Some seriously interesting stuff seems to have turned up at this grassland site intersected by Gatwick Stream. The picture above is actually of a burial urn from the Iron Age, containing human cremation remains (which have now been taken off-site for cleaning/further inspection.) This person might have been someone of importance and was possibly female judging by the other objects recovered nearby.
A long-range view of the dig site at Gatwick Stream during yet more extreme weather conditions (maybe someone was trying to tell them something?)
A glass bead found close to the burial urn, Iron Age
A spindle whorl, part of a tool once used for spinning fibres. Iron Age
The dig has been going on since early March and it seems to have turned up a rather decent assemblage of archaeological periods on just one site.
Evidence of an Iron Age settlement onsite was in the form of two roundhouses, associated boundary ditches, pits and some possible evidence of iron-working. Andrew Hunn of Network Archaeology told me one of the 1 metre-square test-pits produced 164 worked flint fragments of the Mesolithic era; the second most productive pit probably did not produce half as many!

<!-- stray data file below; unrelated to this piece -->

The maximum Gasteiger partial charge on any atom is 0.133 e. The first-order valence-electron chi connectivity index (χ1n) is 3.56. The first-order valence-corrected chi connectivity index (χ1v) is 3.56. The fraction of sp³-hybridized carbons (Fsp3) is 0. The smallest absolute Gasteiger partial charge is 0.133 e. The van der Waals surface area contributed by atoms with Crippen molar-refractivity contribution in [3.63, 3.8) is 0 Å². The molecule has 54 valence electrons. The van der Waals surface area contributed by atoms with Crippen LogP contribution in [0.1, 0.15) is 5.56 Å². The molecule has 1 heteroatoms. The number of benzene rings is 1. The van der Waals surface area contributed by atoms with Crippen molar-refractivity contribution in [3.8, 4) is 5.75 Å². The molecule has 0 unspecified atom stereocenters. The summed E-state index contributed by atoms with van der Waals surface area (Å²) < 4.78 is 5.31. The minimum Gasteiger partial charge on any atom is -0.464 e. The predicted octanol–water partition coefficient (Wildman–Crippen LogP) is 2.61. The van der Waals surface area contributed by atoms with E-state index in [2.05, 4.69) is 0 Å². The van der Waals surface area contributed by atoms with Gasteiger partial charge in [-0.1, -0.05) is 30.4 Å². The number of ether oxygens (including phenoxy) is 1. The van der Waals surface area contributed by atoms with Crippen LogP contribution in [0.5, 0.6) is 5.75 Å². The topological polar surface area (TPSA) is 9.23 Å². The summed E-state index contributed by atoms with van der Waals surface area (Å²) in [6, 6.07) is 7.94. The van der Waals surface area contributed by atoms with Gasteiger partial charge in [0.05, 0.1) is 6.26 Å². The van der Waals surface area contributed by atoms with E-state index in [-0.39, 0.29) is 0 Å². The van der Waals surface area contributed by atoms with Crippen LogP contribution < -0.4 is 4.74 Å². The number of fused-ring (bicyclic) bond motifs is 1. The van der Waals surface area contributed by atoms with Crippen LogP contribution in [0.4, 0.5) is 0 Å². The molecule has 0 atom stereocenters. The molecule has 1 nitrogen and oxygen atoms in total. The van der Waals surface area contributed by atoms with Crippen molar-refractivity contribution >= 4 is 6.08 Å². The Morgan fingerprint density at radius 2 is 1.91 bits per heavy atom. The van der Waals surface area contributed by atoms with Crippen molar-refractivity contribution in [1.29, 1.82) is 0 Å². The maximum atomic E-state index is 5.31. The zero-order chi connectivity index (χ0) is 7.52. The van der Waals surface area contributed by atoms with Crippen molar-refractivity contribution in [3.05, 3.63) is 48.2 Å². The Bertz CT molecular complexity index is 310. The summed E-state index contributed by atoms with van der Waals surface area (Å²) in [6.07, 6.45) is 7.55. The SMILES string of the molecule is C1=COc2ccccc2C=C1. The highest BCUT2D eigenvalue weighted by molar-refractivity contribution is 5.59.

Hope is another archaeologist with Netarch and she found this impressive specimen; apparently her first ever skeletal discovery... Not a bad one I'm guessing! It is a horse lying on its back, its legs akimbo. Dating has proved difficult due to the nature of the remains and its positioning in the soil, so the speculative range given so far is from the Medieval period up to a couple of hundred years before present.
The ribs and lower mandible of the horse: it also had some unusually large tusk-like teeth which were probably the result of a genetic mutation
Another of the Mesolithic worked flint fragments which have been found on this site; still sharp!
Just to prove there was some ecological purpose to my being here: a picture of two Common Buzzard wheeling over the site during a bird survey. (My birding photos are generally all terrible like this one.)
And last but not least... a five pence piece. Also, here is a tanged and barbed flint arrowhead discovered by Andrew Hunn in 2012 at the nearby site of the water treatment lagoon.
Here is a link to the previous blog post about Gatwick's archaeology: